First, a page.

Consequences of UV-enhanced community respiration for plankton metabolic balance
Limnol. Oceanogr., 59(1), 2014, 223-232 | DOI: 10.4319/lo.2014.59.1.0223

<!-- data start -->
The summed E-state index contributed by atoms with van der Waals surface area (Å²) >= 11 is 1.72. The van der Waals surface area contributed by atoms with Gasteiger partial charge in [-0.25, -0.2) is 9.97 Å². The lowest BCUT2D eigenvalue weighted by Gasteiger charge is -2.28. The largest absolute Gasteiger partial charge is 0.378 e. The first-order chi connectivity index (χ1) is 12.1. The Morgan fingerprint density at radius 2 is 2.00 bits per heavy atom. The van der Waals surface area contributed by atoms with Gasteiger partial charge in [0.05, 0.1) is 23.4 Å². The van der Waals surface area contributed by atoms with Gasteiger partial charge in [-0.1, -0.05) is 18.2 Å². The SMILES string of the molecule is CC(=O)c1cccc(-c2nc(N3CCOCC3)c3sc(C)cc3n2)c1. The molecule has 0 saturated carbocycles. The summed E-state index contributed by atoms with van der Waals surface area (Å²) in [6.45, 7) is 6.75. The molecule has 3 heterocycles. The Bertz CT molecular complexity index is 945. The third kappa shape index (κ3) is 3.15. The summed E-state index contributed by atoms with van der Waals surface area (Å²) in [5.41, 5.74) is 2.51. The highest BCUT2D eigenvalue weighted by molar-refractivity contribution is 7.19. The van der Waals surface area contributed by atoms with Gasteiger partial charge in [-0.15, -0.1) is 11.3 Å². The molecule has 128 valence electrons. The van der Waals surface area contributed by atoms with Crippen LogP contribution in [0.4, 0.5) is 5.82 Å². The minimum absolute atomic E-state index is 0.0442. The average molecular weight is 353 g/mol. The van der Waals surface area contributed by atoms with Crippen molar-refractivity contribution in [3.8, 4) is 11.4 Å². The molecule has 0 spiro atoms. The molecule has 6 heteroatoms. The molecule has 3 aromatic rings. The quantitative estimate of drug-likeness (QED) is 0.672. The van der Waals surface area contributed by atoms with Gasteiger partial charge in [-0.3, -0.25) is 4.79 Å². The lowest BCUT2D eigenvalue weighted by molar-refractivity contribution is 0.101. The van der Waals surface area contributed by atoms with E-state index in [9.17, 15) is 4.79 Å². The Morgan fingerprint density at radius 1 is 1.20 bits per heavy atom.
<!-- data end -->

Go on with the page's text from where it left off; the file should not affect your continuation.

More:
ABSTRACT: The net community production (NCP) of plankton communities affects their role as sources or sinks of atmospheric CO2. Most estimates of NCP have been made by enclosing communities in bottles, generally glass borosilicate, that remove ultraviolet (UV)B and part of UVA wavelengths. A series of experiments were conducted to test whether NCP values from communities incubated excluding UVB (+ part of UVA) radiation (i.e., in glass borosilicate) differ from those of communities receiving the full solar radiation spectrum (i.e., incubated with quartz bottles) and to explore the effect of UV radiation on the respiration rates and bacterial production in these communities. Plankton NCP tended to be 43% lower, on average, when the rates were measured under full solar radiation than when UVB (+ part of UVA) was removed. Dark respiration was significantly enhanced after exposure to the full solar spectrum for most communities, showing lower values when previously incubated in a light environment free of UVB (−50%) or in the dark (−62%). Bacterial production was inhibited by natural sunlight but increased, as observed for community respiration, when transferred to the dark. Communities previously exposed to full solar spectrum showed the greatest increase in bacterial production when allowed to recover in the dark. The net result of these responses were an increase in community respiration and decline in net community production over 24 h, indicating that UVB radiation plays a major role in the metabolic balance of the ocean's surface ecosystem.